forthurst: a principle doesn’t need to be predictable or need to be expressed mathematically. The fact that you ask for proof then state that I’m not allowed to present it shows that you know you’re wrong but don’t want to be shown up.

            Sebastian Weetabix: the fact that you don’t know the difference between climatologists and astrologers shows that you don’t know what either of them do.

            Mactheknife: parts of France and Kazakhstan both have same latitude but different climates. Care to explain how this can occur without making reference to the geological differences between them.

          • Sebastian Weetabix
            Posted June 23, 2012 at 1:19 pm | Permalink

            Easy. Both astrologers and climatologists make predictions without any scientific basis. Climatologists go one better by fiddling the past. Treemometers, anyone?

            Perhaps you could abandon your tiresome juvenile responses and explain the radiative physics involved, since you are such an expert on science. As a mere chartered engineer I will happily bow down to your expertise should you demonstrate it.

    • alan jutson
      Posted June 21, 2012 at 7:35 am | Permalink

      Lifelogic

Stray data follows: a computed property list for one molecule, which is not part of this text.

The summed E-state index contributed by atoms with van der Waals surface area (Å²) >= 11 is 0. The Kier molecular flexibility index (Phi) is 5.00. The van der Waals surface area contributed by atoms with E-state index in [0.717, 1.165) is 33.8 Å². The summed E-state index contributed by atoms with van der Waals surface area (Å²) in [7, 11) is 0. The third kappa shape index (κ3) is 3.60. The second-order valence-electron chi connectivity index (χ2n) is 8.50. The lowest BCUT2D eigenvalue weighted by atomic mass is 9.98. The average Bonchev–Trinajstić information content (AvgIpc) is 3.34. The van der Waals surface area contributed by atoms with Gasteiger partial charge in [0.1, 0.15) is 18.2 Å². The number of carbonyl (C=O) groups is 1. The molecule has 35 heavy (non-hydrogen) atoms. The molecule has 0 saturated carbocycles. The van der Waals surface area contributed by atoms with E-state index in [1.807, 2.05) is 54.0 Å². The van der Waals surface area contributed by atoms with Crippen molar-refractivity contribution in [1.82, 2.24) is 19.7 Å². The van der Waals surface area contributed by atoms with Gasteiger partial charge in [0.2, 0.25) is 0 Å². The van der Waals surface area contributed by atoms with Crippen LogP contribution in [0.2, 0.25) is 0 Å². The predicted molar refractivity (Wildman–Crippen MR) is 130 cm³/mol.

I see from Press reports today that Mr Clegg has signed us up for some more regulations at the Rio Summit.

      Larger Companies will now it would appear, have to calculate their greenhouse gas emissions, and will need to comply with set limits.

      I assume a fine or something similar if they do not comply, or exceed the allowance decided by these experts.

      I hope not too many customers break wind in their offices/stores, as this may throw their calculations out a little.

      • lifelogic
        Posted June 21, 2012 at 8:14 am | Permalink

        What more would you expect from the Libdems. I quote from the Gaia ex high priest and BBC favourite James Lovelock who has rather belatedly shown rather more sense recently.

        “I’m neither strongly left nor right, but I detest the Liberal Democrats.”

        Doubtless they will need green consultant “experts” to advise who will use more energy and do more harm than good as usual. Hopefully it will only apply to larger companies than any of mine are.

        • NJHGC
          Posted June 21, 2012 at 10:31 am | Permalink